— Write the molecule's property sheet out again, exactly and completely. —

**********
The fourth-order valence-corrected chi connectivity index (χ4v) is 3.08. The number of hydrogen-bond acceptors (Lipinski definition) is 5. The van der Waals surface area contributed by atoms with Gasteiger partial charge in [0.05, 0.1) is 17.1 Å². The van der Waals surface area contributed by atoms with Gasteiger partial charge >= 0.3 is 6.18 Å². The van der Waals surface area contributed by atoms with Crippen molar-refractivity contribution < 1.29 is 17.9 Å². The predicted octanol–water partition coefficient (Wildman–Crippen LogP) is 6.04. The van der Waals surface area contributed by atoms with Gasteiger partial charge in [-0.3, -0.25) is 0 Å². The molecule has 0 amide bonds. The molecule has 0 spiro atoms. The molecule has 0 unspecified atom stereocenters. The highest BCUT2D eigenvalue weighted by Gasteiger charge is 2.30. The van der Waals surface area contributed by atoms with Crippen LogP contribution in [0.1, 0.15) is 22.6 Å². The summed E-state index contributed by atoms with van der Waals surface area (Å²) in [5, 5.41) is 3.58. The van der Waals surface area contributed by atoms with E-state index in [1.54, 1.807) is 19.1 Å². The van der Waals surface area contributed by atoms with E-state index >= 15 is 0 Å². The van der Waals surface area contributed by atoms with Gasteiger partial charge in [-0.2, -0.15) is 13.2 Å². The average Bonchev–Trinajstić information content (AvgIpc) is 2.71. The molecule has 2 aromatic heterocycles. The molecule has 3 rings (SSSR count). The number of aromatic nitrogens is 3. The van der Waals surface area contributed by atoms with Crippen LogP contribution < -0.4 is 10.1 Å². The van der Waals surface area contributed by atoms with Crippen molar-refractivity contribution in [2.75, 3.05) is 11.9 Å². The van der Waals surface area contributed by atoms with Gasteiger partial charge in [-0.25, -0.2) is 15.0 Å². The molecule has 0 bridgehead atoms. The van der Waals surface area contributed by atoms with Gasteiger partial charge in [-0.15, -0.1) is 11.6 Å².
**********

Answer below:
The fourth-order valence-corrected chi connectivity index (χ4v) is 3.08. The number of hydrogen-bond acceptors (Lipinski definition) is 5. The van der Waals surface area contributed by atoms with Gasteiger partial charge in [0.05, 0.1) is 17.1 Å². The van der Waals surface area contributed by atoms with Gasteiger partial charge >= 0.3 is 6.18 Å². The van der Waals surface area contributed by atoms with Crippen molar-refractivity contribution < 1.29 is 17.9 Å². The predicted octanol–water partition coefficient (Wildman–Crippen LogP) is 6.04. The van der Waals surface area contributed by atoms with Gasteiger partial charge in [-0.3, -0.25) is 0 Å². The molecule has 0 amide bonds. The molecule has 0 spiro atoms. The molecule has 0 unspecified atom stereocenters. The highest BCUT2D eigenvalue weighted by Gasteiger charge is 2.30. The van der Waals surface area contributed by atoms with Crippen LogP contribution in [0.1, 0.15) is 22.6 Å². The summed E-state index contributed by atoms with van der Waals surface area (Å²) in [5, 5.41) is 3.58. The van der Waals surface area contributed by atoms with E-state index in [1.54, 1.807) is 19.1 Å². The van der Waals surface area contributed by atoms with E-state index >= 15 is 0 Å². The van der Waals surface area contributed by atoms with Gasteiger partial charge in [-0.2, -0.15) is 13.2 Å². The average Bonchev–Trinajstić information content (AvgIpc) is 2.71. The molecule has 2 aromatic heterocycles. The molecule has 3 rings (SSSR count). The number of aromatic nitrogens is 3. The van der Waals surface area contributed by atoms with Crippen LogP contribution < -0.4 is 10.1 Å². The van der Waals surface area contributed by atoms with Crippen molar-refractivity contribution in [2.75, 3.05) is 11.9 Å². The van der Waals surface area contributed by atoms with Gasteiger partial charge in [-0.25, -0.2) is 15.0 Å². The molecule has 0 bridgehead atoms. The van der Waals surface area contributed by atoms with Gasteiger partial charge in [-0.15, -0.1) is 11.6 Å².